Activities of some citizens of Kenya who dare to rob foreign tourists from time to time in the name of love, have been exposed.
File photo: A Kenyan with a tourist
When you look the Kenyan coast, the place is full of foreign tourists. Some fall in love with the ambience, food and people, so much that they never return to their countries of origin. The few who do, remain regular visitors.
But in their endeavour to find love among locals, some end up regretting ever setting foot in Kenya. They end up with experiences characterised by betrayal, court battles over property, nasty separations or divorce cases and in extreme cases murder.
A perfect case in point is a certain Petre, a German national, who fell victim to the 'Mombasa raha' frenzy and ended up losing millions of shillings and now lives like a pauper.
He first visited Ukunda in 1996 for holiday and stayed in luxury hotels and cottages in Diani. Petre now lives in a single-roomed makuti shack. "I stayed at Neptune Beach Hotel for one month. I liked the place and the beaches. I fell in love with Mombasa and I decided to make it an annual visit," says Petre.
He later opted to holiday twice every year in Mombasa. How then did his fortunes crumble?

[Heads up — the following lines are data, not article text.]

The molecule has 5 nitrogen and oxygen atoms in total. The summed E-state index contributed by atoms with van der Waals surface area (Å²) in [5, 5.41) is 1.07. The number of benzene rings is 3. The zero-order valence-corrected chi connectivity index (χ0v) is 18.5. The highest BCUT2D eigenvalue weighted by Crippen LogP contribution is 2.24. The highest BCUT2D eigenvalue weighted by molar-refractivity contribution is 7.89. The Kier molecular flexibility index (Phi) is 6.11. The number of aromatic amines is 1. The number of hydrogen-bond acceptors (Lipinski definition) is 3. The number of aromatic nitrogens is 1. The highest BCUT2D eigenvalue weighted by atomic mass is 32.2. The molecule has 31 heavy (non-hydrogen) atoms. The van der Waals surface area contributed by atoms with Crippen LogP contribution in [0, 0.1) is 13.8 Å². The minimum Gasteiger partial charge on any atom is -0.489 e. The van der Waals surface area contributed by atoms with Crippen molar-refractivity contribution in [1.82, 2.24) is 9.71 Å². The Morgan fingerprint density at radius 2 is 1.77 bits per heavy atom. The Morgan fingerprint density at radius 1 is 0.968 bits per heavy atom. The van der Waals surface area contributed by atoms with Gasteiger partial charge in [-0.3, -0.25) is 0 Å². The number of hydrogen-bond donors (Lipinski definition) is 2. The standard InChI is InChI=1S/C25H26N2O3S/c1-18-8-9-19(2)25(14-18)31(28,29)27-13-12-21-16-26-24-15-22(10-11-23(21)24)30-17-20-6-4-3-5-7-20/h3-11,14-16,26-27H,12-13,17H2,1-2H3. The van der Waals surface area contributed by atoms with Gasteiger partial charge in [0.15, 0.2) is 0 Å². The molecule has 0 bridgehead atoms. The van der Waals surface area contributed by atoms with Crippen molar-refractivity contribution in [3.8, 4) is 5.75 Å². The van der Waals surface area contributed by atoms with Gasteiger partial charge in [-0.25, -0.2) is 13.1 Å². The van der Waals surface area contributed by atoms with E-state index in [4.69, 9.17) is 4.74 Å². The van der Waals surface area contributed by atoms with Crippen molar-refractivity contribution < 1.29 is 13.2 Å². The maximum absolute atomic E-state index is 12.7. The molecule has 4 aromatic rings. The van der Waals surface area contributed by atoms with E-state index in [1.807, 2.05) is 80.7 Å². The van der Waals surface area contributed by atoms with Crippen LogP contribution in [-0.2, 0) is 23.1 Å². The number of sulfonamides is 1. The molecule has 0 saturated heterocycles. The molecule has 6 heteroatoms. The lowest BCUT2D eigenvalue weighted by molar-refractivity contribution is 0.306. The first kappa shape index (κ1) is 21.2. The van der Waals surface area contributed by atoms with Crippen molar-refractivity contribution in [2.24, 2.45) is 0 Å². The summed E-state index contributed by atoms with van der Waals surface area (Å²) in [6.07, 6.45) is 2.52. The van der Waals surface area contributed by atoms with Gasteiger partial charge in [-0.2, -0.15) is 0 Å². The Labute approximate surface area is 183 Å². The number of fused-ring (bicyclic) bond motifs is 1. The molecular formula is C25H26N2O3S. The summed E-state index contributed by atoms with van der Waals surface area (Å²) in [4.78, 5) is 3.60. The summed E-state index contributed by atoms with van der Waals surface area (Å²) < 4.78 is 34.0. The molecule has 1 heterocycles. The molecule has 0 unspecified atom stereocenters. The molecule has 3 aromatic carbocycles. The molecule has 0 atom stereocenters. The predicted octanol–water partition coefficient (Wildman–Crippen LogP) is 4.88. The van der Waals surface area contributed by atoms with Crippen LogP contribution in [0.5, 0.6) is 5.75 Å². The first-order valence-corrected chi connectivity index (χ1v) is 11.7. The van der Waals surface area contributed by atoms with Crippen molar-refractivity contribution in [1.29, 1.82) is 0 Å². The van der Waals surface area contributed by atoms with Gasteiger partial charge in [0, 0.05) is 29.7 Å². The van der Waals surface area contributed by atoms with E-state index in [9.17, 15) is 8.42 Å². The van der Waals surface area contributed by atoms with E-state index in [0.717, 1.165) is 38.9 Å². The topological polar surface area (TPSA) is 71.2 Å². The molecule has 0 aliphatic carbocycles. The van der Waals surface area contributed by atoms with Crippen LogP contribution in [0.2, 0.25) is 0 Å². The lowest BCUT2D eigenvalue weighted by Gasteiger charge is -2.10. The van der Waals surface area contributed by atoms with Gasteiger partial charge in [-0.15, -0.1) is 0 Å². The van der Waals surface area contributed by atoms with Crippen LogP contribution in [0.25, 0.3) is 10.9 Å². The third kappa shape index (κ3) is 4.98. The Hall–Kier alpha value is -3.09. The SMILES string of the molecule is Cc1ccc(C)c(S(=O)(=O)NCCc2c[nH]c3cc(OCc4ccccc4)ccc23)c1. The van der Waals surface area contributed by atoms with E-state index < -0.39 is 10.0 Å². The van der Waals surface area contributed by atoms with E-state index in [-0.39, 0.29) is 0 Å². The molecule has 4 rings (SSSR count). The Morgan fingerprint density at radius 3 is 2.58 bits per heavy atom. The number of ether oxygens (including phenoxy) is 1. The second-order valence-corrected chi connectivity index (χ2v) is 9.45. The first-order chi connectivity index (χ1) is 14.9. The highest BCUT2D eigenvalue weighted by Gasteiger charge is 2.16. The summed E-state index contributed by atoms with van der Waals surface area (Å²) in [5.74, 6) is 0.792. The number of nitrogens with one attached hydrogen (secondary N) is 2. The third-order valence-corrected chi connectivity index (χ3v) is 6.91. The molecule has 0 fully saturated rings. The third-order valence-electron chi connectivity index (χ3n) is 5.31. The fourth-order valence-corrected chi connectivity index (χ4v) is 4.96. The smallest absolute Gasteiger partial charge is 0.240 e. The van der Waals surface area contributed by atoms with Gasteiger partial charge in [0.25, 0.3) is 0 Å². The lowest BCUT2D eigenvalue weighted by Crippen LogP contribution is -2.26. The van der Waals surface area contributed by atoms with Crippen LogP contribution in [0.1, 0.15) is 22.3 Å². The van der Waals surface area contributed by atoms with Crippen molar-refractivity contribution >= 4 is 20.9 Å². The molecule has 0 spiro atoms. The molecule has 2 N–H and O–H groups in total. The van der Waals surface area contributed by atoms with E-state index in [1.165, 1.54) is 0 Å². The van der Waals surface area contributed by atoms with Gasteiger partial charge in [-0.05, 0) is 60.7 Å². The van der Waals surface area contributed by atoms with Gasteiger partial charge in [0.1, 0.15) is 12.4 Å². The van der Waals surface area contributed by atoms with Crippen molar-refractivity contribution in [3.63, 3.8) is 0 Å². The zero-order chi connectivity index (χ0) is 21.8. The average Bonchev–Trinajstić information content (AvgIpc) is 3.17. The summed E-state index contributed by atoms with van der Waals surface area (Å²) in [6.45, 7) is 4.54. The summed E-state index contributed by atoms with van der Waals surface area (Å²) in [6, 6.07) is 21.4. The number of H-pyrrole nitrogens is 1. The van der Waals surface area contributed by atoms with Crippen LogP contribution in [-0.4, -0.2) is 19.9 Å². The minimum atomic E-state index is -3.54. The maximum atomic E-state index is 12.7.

"In 2003, I came for my holiday as usual. I had a local girlfriend who was staying in Mtopanga, Kisauni. I would sometimes stay at her house but used to shuttle back and forth to the cottages in Ukunda," he explains.
He somehow spent his entire pension on her — and other local women. He is now penniless and spends most of his time at the beaches in Ukunda, acting as a tour-guide in exchange for money from German tourists.
Forced to live like a majority of locals, Petre's life is a far cry from what it was some time back. His life's savings, after retiring from the German fashion industry, evaporated in the coastal heat.
Now he pays Sh400 rent for the room, the beach hotel he so loved is now forgotten. "These days I eat sima (ugali) and sukuma wiki, maharagwe (beans) and mchicha. I like it!" he discloses, adding that he has now embraced the local culture and frequents mnazi (local brew) dens once in a while to unwind.
Born 56 years ago, Petre has been registered as an alien and is learning Kiswahili. Despite the pauper life, he says he will never go back to his country where he left a wife and two children.
Petre is in good company. Another victim is a German woman in her mid-50s who visited the Kenyan Coast, probably to enjoy her twilight years in the serenity of the gateway to East Africa.
Unfortunately, she found herself in the sin city of Mtwapa where readily available sex and a good life awaited. She met a Kenyan man and was immediately struck by his youthfulness and virility — he was in his early 30s and wore dreadlocks. They became lovers.
And because she was 'loaded' and in 'love', she was transparent with her lover boy. She gave him everything money could buy. He knew where the money was and even had access to her bank account.
The two were deeply in love, or so she thought. They bought a house and started a business. But after about a year, she started noticing changes.
"He started spending money without my knowledge and when I asked him about it, he would get angry and threaten to leave me. And because I was in love, I kept quiet," she recalls.